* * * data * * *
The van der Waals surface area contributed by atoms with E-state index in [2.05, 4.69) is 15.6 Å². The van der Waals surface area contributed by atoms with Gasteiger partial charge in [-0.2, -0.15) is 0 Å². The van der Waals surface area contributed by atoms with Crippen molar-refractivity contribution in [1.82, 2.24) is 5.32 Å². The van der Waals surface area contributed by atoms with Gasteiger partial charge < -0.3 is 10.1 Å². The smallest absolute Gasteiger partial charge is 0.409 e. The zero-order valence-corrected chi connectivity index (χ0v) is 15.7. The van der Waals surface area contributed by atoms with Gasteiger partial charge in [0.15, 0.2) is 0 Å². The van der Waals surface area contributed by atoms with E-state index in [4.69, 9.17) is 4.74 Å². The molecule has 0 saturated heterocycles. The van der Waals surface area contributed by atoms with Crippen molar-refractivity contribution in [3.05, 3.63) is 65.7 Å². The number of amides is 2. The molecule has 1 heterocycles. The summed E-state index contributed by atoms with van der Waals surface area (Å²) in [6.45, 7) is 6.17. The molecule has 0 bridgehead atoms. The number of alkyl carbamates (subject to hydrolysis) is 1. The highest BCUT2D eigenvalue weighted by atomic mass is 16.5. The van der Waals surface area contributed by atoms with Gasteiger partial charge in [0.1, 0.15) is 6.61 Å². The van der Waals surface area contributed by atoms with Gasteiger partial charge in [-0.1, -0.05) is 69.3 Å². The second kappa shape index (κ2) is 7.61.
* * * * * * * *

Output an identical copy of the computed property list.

The van der Waals surface area contributed by atoms with E-state index in [2.05, 4.69) is 15.6 Å². The van der Waals surface area contributed by atoms with Gasteiger partial charge in [-0.2, -0.15) is 0 Å². The van der Waals surface area contributed by atoms with Crippen molar-refractivity contribution in [1.82, 2.24) is 5.32 Å². The van der Waals surface area contributed by atoms with Gasteiger partial charge < -0.3 is 10.1 Å². The smallest absolute Gasteiger partial charge is 0.409 e. The zero-order valence-corrected chi connectivity index (χ0v) is 15.7. The van der Waals surface area contributed by atoms with Gasteiger partial charge in [0.15, 0.2) is 0 Å². The van der Waals surface area contributed by atoms with E-state index in [4.69, 9.17) is 4.74 Å². The molecule has 0 saturated heterocycles. The van der Waals surface area contributed by atoms with Crippen molar-refractivity contribution in [3.05, 3.63) is 65.7 Å². The number of amides is 2. The molecule has 1 heterocycles. The summed E-state index contributed by atoms with van der Waals surface area (Å²) in [6.45, 7) is 6.17. The molecule has 0 bridgehead atoms. The number of alkyl carbamates (subject to hydrolysis) is 1. The highest BCUT2D eigenvalue weighted by atomic mass is 16.5. The van der Waals surface area contributed by atoms with Gasteiger partial charge in [0.1, 0.15) is 6.61 Å². The van der Waals surface area contributed by atoms with Gasteiger partial charge in [-0.1, -0.05) is 69.3 Å². The second kappa shape index (κ2) is 7.61.